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National Park Service, American Forests partner to restore threatened whitebark pine

Whitebark pines killed by a pine beetle epidemic that spanned from 2004 to 2012 blanket the steep face of Teewinot Mountain overlooking Jenny Lake. (Colin Wann/Creative Ascents/Northern Rockies Conservation Cooperative)

WASHINGTON — The National Park Service and American Forests have signed a five-year agreement to help return threatened whitebark pine to its range in the western U.S., including Yellowstone National Park, Grand Teton National Park and other parts of Wyoming.

As part of President Joe Biden’s Investing in America agenda, the partnership will support restoration activities in national parks where whitebark pine grows. Initial projects in Yellowstone, Glacier and Grand Teton National Parks are part of $44 million in funding from the Inflation Reduction Act, the largest climate and conservation investment in history.  

Through the Investing in America agenda, the Department of the Interior is implementing more than $2 billion in investments to restore our nation’s lands and waters and advance the America the Beautiful initiative to restore and conserve 30% of lands and waters by 2030.

To guide these historic investments, the Department released a restoration and resilience framework to support coordination across agency restoration and resiliency programs and drive transformational outcomes. This includes a commitment to the National Seed Strategy, which aims to foster inter-agency and public-private collaboration to increase the supply of native seeds available for timely and effective restoration. 

Listed as threatened under the Endangered Species Act in 2022, whitebark pine is a keystone species that is vital to many high-elevation ecosystems in North America. Its seeds are a high-calorie food source for more than 19 animal species, including Clark’s nutcrackers and grizzly bears. Additionally, whitebark pine forests are vital to the health of streams and rivers – regulating the flow of snowmelt that supplies downstream watersheds.  

“The National Seed Strategy spotlights how successful native plant restoration starts with having access to the rights seeds,” NPS Director Chuck Sams said. “Our agreement with American Forests will enable the collection of seeds from drought and disease resistant whitebark pines and ultimately help us to restore these trees in national parks.” 

Whitebark pine numbers have been rapidly declining due to disease, pests and climate change. It is estimated that more than 325 million whitebark pine have been lost across their range. White pine blister rust, an invasive fungal disease that forms deadly cankers, is among the greatest threats to the high-elevation conifer. 

American Forests is working with NPS to identify and implement projects guided by the National Whitebark Pine Restoration Plan — a science-informed strategy that identifies core restoration areas and actions needed to conserve whitebark pine.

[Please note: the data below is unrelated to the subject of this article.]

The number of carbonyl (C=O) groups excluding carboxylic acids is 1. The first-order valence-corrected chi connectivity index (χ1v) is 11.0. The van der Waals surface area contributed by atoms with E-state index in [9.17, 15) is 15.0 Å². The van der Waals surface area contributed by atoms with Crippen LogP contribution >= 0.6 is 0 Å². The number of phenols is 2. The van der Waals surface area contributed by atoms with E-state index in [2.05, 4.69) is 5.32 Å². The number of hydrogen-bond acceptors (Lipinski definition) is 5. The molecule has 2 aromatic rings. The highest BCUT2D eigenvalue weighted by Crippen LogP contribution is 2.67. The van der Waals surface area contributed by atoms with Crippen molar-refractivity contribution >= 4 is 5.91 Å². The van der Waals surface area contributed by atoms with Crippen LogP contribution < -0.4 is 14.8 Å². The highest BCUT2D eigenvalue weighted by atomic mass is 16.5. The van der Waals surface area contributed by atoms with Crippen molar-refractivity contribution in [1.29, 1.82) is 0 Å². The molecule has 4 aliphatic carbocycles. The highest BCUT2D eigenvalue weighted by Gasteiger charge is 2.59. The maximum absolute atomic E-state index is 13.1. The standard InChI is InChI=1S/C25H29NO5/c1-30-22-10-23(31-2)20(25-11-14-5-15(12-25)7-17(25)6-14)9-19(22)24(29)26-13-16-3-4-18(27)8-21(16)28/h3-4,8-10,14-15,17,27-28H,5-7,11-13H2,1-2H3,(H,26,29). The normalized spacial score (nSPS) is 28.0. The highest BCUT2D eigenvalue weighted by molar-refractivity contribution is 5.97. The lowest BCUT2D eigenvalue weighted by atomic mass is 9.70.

The plan was developed in partnership by American Forests with the Whitebark Pine Ecosystem Foundation, the U.S Department of Agriculture’s Forest Service, Department bureaus including the Bureau of Land Management and National Park Service, and numerous Tribal land managers.  

“This agreement is a pivotal step toward preserving the biodiversity and health of whitebark pine and its vital ecosystems,” said Brian Kittler, forest restoration lead with American Forests. “National parks are not just places to be enjoyed for their beauty and history, they also harbor vital habitat for the whitebark pine and other species in decline. Together, American Forests and the National Park Service are advancing the state of the science for conserving this life-giving tree.”

In Yellowstone, Glacier and Grand Teton National Parks, American Forests is collaborating with land managers to pioneer direct seeding trials. The method, which involves planting seeds directly into the ground, as opposed to planting seedlings grown in greenhouses, may offer a low-impact and cost-effective alternative to restore whitebark pine in remote locations.

American Forests is also partnering with Yosemite, Kings Canyon and Sequoia National Parks to identify and harvest cones from drought and disease-resistant whitebark pine trees. Seeds from resistant parent trees will be screened and cultivated to grow the next generation of climate-resilient forests in California.

The agreement will support future projects to come, as American Forests and national parks throughout the western U.S. continue to identify restoration opportunities.

American Forests is the first national nonprofit conservation organization created in the U.S. Since its founding in 1875, the organization has been the pathfinders for the forest conservation movement. Its mission is to create healthy and resilient forests, from cities to large natural landscapes, that deliver essential benefits for climate, people, water and wildlife.

To learn more about national efforts to protect and restore whitebark pine, visit SavetheWhitebarkPine.org.


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